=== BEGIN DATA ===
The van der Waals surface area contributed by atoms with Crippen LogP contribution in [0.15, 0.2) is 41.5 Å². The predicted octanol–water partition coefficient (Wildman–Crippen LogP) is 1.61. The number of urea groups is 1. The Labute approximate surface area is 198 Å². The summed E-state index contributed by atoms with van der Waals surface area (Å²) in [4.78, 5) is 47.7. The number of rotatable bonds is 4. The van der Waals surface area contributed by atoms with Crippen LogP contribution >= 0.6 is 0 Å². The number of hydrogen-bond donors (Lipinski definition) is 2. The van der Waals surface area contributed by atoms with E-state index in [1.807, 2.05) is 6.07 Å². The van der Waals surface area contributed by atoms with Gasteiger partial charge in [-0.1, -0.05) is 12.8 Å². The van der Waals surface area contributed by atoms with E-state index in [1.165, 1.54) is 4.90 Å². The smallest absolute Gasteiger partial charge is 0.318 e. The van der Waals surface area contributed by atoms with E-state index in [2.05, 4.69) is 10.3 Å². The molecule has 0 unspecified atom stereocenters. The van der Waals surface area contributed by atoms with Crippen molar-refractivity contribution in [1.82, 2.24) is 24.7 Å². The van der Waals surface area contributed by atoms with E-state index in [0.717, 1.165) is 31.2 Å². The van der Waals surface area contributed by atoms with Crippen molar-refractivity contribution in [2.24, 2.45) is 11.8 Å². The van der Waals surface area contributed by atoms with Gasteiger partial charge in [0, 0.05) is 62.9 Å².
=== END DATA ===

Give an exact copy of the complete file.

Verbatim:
The van der Waals surface area contributed by atoms with Crippen LogP contribution in [0.15, 0.2) is 41.5 Å². The predicted octanol–water partition coefficient (Wildman–Crippen LogP) is 1.61. The number of urea groups is 1. The Labute approximate surface area is 198 Å². The summed E-state index contributed by atoms with van der Waals surface area (Å²) in [4.78, 5) is 47.7. The number of rotatable bonds is 4. The van der Waals surface area contributed by atoms with Crippen LogP contribution >= 0.6 is 0 Å². The number of hydrogen-bond donors (Lipinski definition) is 2. The van der Waals surface area contributed by atoms with E-state index in [1.807, 2.05) is 6.07 Å². The van der Waals surface area contributed by atoms with Gasteiger partial charge in [-0.1, -0.05) is 12.8 Å². The van der Waals surface area contributed by atoms with E-state index in [1.165, 1.54) is 4.90 Å². The smallest absolute Gasteiger partial charge is 0.318 e. The van der Waals surface area contributed by atoms with E-state index in [2.05, 4.69) is 10.3 Å². The molecule has 0 unspecified atom stereocenters. The van der Waals surface area contributed by atoms with Crippen molar-refractivity contribution in [1.82, 2.24) is 24.7 Å². The van der Waals surface area contributed by atoms with E-state index in [0.717, 1.165) is 31.2 Å². The van der Waals surface area contributed by atoms with Crippen molar-refractivity contribution in [2.24, 2.45) is 11.8 Å². The van der Waals surface area contributed by atoms with Gasteiger partial charge in [0, 0.05) is 62.9 Å².